A few years ago, I participated in my county’s Relay for Life and haven’t helped for the past few years because I was just “too busy”…well, I decided that I wanted to be a part again this year so I signed up and am serving on the committee and am a team captain.
Relay for Life is an event where people in the community come together to celebrate the lives of those who have fought Cancer and remember those we’ve lost to it as well as raise money and awareness. Each team this year at the Tipton Relay for Life will be focusing on a type of cancer which we will educate the community about. Our team’s focus is prostate cancer. This really makes me feel good to know that we can raise awareness about this particular type because my uncle Don had it and lost the battle. We are the SOLE SISTERS and we are making strides for the misters.
At the event, our team will camp out overnight and take turns walking around the track to raise money and awareness to help the American Cancer Society create a world with less cancer and more birthdays.
Relay for Life is an overnight event because Cancer does not stop for night time.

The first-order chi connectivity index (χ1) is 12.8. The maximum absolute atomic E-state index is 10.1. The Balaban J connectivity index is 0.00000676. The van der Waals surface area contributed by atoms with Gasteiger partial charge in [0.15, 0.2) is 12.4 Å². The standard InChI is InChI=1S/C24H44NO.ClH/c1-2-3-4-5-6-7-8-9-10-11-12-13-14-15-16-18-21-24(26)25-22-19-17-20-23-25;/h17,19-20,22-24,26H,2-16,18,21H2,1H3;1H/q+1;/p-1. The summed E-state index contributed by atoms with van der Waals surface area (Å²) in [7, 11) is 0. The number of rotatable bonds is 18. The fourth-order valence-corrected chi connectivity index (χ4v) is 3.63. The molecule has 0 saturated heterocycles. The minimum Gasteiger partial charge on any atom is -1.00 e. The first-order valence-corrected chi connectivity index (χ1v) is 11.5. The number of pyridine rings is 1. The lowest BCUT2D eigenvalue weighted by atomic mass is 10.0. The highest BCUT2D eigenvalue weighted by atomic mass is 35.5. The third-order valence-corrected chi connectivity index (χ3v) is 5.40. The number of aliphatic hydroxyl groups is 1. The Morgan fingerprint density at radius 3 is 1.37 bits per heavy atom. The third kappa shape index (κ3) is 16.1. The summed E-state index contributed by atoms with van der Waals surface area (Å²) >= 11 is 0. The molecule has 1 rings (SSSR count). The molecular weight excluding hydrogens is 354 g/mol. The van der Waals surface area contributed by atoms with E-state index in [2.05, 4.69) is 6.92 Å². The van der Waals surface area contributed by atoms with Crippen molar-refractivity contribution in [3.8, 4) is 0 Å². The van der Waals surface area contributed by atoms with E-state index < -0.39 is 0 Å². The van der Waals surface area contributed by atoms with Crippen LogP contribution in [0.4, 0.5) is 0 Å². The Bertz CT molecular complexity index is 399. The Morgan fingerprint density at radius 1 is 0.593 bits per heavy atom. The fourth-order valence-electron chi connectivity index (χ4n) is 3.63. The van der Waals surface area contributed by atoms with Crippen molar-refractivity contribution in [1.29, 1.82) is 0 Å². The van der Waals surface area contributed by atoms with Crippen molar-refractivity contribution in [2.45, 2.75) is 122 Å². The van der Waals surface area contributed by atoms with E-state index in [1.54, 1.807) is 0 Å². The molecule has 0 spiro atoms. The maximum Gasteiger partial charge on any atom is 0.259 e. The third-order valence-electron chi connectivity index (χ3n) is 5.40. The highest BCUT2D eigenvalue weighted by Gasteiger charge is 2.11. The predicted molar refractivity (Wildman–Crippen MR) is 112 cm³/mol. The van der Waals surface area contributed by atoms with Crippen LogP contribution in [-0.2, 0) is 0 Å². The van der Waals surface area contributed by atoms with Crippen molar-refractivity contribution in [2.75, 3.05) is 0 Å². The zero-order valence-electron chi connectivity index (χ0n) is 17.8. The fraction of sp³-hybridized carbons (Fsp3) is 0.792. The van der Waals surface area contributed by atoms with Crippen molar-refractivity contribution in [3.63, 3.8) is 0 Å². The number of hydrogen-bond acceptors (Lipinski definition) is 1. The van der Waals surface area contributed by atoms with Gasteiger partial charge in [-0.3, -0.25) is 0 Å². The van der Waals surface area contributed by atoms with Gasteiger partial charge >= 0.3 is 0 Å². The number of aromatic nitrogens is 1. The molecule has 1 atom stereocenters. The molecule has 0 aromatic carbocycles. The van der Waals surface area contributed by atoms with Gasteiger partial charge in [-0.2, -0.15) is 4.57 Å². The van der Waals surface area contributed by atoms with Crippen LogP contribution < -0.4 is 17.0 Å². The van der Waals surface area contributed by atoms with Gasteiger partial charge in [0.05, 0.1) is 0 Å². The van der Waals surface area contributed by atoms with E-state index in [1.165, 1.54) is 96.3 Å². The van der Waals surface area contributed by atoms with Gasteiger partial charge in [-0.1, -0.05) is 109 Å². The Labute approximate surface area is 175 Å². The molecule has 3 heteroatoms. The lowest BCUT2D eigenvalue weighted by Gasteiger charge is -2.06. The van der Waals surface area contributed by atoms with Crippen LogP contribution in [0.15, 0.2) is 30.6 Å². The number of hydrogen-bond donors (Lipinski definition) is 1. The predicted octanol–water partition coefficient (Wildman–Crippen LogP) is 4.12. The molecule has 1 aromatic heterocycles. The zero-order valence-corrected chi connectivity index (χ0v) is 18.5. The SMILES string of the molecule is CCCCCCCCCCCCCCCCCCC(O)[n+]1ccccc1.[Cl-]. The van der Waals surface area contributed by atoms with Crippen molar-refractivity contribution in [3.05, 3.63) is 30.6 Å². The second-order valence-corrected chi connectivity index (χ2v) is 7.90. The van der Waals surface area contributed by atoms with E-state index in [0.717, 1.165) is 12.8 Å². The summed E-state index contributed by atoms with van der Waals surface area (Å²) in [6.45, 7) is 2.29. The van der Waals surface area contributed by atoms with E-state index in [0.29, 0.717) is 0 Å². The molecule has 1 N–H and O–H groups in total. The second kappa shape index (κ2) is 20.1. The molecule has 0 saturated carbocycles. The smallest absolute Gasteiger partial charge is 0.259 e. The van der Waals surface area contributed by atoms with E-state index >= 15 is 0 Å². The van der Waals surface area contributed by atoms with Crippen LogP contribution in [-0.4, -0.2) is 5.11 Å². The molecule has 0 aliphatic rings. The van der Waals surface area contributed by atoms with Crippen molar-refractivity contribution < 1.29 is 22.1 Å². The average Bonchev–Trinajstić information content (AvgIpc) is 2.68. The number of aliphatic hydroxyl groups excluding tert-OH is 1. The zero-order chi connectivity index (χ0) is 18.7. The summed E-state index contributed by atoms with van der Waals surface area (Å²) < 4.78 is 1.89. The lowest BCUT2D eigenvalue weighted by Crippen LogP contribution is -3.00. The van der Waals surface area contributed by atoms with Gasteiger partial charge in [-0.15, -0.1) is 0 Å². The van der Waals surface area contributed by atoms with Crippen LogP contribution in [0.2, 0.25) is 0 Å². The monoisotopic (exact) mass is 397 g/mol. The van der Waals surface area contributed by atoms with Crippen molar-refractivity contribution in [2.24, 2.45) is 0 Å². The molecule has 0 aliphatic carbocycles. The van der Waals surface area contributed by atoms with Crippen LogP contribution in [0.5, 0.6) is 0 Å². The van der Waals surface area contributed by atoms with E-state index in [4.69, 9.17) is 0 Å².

There is strong symbolism in this. Cancer does not sleep, so neither do we. Relay For Life starts at dusk and ends at the next day’s morning. The light and darkness of the day and night parallel the physical effects, emotions, and mental state of a cancer patient while undergoing treatment.
Relay starts when the sun is going down. This symbolizes the time that a person has been diagnosed with cancer. The day is getting darker and this represents the cancer patient’s state of mind as they feel that their life may be coming to an end. Just as darkness brings an uncertainty of what the night will hold, being diagnosed brings a feeling of uncertainty.
As the evening progresses it usually gets cooler, darker and quieter, just as the emotions of the cancer patient do. Around 1:00 a.m. to 2:00 a.m. represents the time when the cancer patient starts treatment. They become exhausted, sick, not wanting to go on, possibly wanting to give up. As participants walk or run, they also are tired, perhaps feeling a bit weaker and not wanting to go on. But just as cancer does not sleep, neither do we.
The sun rising represents the end of treatment for the cancer patient. They see the light at the end of their tunnel and know that life will go on. They are still tired, but the morning light brings an excitement about looking ahead to the future. Participants are tired, but know that the end of Relay is nearing and that they still have many great days ahead of them.